January 15, 2010

Lemon Meringue Pie for a special birthday

It was my Auntie's birthday on the 12th, and I asked her what birthday cake she wanted for the big family dinner.  She said she'd like Lemon Meringue Pie, or something else citrussy.

Lemon Meringue Pie?  I can do that.

Thank you to my little cousin (my Auntie's daughter) who helped me mix things and posed beautifully while I snapped photos, and to Mum who made the meringue topping.  You were both great helps!

Recipe Source: Stephanie Alexander's The Cook's Companion (pastry and filling), The Australian Women's Weekly Children's Birthday Cake Book (meringue icing)
Shortcrust Pastry
This pastry is fantastic - it has a nice texture, crunch and can be used for sweet or savoury dishes.

Pastry Ingredients
180g unsalted butter/margarine
240g plain flour
Pinch of salt (if using unsalted butter/margarine)
1/4 cup water

Pastry Method
There are more difficult ways to do this, but this is how I do it and it's dead easy.
1. Chop the butter or margarine into squares and put them into a food processor along with the flour and salt.

Whizz the food processor round until the mixture looks a bit like breadcrumbs:

2. Pour in the water...

And keep whizzing until the dough looks like this:

3. Package up the dough in clingwrap and leave it in the fridge for about half an hour.  Longer, and if you're using butter it'll go really hard.  (I did this.  I know.)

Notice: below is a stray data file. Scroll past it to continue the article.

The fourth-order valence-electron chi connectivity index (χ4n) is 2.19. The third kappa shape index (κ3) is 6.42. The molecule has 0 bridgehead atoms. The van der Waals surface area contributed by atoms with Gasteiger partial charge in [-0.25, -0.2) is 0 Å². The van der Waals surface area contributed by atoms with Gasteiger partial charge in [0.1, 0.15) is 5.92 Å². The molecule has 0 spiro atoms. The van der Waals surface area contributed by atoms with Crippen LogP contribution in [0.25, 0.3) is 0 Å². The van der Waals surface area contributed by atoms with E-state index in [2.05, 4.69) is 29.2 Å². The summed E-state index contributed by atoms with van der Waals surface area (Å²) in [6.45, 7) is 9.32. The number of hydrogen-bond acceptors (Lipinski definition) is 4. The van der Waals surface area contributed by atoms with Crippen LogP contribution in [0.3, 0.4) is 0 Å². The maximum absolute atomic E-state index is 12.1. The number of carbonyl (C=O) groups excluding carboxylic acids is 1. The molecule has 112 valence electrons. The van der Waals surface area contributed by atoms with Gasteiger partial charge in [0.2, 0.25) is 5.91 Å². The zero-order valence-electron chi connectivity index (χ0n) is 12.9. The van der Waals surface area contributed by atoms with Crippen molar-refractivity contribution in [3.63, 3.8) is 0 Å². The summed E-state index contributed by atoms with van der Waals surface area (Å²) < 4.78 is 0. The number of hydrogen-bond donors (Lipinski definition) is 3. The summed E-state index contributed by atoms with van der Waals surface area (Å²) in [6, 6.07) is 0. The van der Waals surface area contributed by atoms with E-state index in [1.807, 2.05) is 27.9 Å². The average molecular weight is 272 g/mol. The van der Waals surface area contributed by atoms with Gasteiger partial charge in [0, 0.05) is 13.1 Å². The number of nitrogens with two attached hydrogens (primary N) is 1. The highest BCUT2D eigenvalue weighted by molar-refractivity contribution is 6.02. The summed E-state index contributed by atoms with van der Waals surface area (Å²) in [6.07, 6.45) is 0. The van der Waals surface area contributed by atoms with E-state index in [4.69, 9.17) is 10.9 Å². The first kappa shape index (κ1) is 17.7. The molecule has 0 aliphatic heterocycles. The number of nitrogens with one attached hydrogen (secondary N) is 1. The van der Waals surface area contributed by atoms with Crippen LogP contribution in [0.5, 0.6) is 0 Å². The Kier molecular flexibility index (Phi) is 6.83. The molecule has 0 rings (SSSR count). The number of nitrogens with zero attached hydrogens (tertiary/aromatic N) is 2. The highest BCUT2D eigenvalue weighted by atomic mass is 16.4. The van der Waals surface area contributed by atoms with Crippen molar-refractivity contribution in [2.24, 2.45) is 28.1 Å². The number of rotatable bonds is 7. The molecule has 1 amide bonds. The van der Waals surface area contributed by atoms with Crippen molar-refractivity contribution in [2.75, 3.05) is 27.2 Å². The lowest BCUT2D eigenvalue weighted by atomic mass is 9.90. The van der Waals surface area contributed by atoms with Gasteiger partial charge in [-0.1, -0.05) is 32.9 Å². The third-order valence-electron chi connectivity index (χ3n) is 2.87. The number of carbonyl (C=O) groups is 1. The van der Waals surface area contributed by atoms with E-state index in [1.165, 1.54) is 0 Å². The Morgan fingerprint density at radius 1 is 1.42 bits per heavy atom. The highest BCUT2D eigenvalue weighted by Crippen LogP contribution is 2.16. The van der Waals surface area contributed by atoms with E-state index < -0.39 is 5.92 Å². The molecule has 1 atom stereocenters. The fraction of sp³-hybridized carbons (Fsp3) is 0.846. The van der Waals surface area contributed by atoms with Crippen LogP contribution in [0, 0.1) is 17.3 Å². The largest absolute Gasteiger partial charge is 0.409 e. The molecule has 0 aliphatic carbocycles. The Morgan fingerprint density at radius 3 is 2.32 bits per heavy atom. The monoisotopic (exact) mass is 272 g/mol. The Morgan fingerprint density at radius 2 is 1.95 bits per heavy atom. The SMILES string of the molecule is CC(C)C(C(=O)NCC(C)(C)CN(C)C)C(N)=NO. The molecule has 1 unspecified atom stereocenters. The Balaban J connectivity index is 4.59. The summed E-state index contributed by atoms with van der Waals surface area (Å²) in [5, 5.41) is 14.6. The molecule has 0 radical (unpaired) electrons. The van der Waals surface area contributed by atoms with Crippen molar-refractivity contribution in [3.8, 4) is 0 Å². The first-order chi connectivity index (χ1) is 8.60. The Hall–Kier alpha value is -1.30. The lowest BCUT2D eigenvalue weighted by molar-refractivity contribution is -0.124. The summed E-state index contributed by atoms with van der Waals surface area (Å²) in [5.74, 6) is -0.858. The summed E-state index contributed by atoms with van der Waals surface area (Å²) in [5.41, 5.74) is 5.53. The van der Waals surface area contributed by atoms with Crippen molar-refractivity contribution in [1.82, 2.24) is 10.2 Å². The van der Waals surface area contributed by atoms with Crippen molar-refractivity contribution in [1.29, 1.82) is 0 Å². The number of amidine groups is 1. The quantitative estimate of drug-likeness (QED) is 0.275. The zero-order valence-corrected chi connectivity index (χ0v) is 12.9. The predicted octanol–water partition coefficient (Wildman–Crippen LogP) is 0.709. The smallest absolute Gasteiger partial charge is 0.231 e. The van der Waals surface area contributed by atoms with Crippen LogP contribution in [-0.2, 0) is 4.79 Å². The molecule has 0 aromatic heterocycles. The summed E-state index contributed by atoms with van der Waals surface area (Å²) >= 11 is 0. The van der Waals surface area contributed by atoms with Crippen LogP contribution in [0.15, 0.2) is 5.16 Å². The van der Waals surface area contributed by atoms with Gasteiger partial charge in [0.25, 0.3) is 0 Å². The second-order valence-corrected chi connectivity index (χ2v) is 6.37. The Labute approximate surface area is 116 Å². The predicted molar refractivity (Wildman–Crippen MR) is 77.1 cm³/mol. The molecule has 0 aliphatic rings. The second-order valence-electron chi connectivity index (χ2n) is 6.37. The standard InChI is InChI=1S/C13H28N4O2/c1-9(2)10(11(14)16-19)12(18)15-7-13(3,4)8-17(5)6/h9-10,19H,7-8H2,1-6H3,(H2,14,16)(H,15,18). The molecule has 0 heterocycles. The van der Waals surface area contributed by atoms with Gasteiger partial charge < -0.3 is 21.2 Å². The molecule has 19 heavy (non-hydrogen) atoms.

A delicious, soft, lemon filling.  Not too tart, not too sweet.

Filling Ingredients

6 eggs
250g caster sugar
3 large lemons - zested and juiced (I used my Great-Grandma's home grown lemons; they're fantastic!)
200mL cream

Blind Baking
(If you're comfortable making the filling, then put the pastry in the oven to blind bake it first and make the filling while the pastry bakes.  If you are less confident, make the filling first and then blind bake the pastry).

1. Preheat the oven to 200 degrees Celsius.

2. Roll out the pastry dough between two sheets of baking paper to about 1/2cm thickness.

3. Line the bottom of a 20cm diameter springform tin with baking paper; no need to butter the edges, the pastry is full of butter so will just lift of the sides.

4. Lay the pastry into the tin, try to smooth out the sides so there are no huge creases.  Don't bother about trimming the edges much - you can do that later.  Leave some pastry hanging over the edge of the tin, because the pastry shrinks when baked.  My pastry shrunk.  It happens.

5. Lay some baking paper over the pastry and fill with kidney beans, chickpeas or rice.  (Or something else - you just need something to weigh down the pastry that won't burn in the oven.  If the pastry isn't weighed down, it may become all misshapen.  This is called loading.
Mum asked if unpopped popcorn would be OK.  No, Mum, popcorn is not OK.  I'd rather not clean up popped popcorn from all over the oven).

6. Put the pastry into the oven and bake for 20 minutes.  Remove it after the 20 mins. and reset the oven to 160 degrees Celsius.

Filling Method
1. Combine eggs and sugar in a bowl with a whisk.

2. Zest the lemons.  To zest, scrub the lemons' skin so they're free of dirt.  Then grate the lemons' outsides until you can just see the white pith all over.  Try not to get too much of the pith in your zest.  Tip the zest into the egg and sugar mix.

3. Cut the zested lemons in half and juice them into a new bowl.  I juiced them with a handheld juicer.  Get a strainer, hold it over the bowl with the egg, sugar and zest mixture, and tip the juice into it.  This is to strain out the giant bits of pith, innards and pips.  Whisk until combined.

4. Measure out the cream, add it to the filling mixture and whisk until combined.  Your mixture should look like this:

5. Pour the filling mixture into the blind baked pastry.  (First remove the loading, of course).